On returning to Melbourne, I confided in a close friend who took me to the police station around a week later. It was too late to do forensic tests on myself and my clothing. I was told that if I were to pursue the case through the courts it’d be unlikely that there would be a conviction; on that advice I decided not to take further legal action. I was angry. My life had been changed forever against my will and he was going to get away with it, potentially going on to do it again. This man had committed a crime, yet he was unlikely to be convicted. It didn’t seem fair; I wanted to do everything within my power to gain some kind of justice.

I sought legal advice from the complimentary UMSU Legal Service (based in Union House). They agreed with the police in regards to conviction, but urged me to go to my group leader’s company. When I opened up to the manager of the company, his response was merely to say, “I hope that whoever is the victim in this situation is seen as the victim, and whoever is the criminal is seen as such.” I wasn’t being believed. I couldn’t understand how he could think I was lying. I didn’t know the man personally and I wasn’t asking for money – all I was asking for was to be believed. After five weeks of very little progress, I agreed to write a statement for the company. My attacker was finally let go from his job. This gave me a sense of peace: I knew that I had prevented the same thing happening to someone else.

I started to feel extremely low in the weeks that followed the incident. I had tried to be as proactive as I could be about bringing the situation to light, so I thought my recovery would follow, but unfortunately it wasn’t that simple.

The decision for me to waive my anonymity was difficult, but I want to put a name to a statistic. I was a backpacker, enjoying a drink as backpackers typically do and this happened to me. Around 80% of rapes go unreported and there’s little education about the support that is available to victims. If you or someone you know becomes a victim of rape, tell someone, preferably the police. Although a conviction may not be made on your evidence alone, if a similar event is reported later on you may be asked to give evidence in court. I found the legal advisory service in Union House to be so helpful to me during this time, but the most supportive service I was recommended was the Centre Against Sexual Assault at the Victoria Women’s Centre, which is a free counselling service offered to all victims of sexual assault and rape. I was sceptical about seeking help from a counselling service, but I genuinely believe I wouldn’t have been able to begin to get through this without it. Recovery is a long road, but if this has happened to you, it’s paramount to remember that it wasn’t your fault.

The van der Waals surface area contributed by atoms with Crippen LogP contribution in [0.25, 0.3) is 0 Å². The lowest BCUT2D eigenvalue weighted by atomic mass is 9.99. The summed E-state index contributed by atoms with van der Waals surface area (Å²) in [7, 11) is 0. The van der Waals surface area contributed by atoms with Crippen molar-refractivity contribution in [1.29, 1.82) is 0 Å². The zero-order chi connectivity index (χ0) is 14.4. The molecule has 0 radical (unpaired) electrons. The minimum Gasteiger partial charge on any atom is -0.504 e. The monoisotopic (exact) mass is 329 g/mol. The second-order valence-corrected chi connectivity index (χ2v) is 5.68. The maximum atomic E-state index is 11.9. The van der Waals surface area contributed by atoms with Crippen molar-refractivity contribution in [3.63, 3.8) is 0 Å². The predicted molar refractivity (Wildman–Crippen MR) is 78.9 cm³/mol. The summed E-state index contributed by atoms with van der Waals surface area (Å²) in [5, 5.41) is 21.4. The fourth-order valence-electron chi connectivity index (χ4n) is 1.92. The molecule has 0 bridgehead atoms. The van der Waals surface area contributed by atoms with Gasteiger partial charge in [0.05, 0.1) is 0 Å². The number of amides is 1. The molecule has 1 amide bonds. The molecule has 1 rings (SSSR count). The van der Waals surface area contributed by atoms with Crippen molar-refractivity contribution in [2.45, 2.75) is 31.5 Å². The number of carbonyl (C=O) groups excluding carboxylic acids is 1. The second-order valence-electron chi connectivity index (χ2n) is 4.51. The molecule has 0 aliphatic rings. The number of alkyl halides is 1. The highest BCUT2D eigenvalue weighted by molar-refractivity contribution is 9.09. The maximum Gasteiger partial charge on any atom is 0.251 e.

Since the incident I have been on a solo travelling trip to New Zealand for ten days and I had the time of my life. I hope that my experience can show people that it is possible to recover and to continue pursuing what you love. Stay safe and don’t let the bastards grind you down.

To contact any CASA (Centre Against Sexual Assault) in Victoria and the after hours Sexual Assault Crisis Line (SACL) simply call 1800 806 292 or email SACL at ahcasa@thewomens.org.au UMSU Legal Service: Level Three Union House, (03) 8344 6546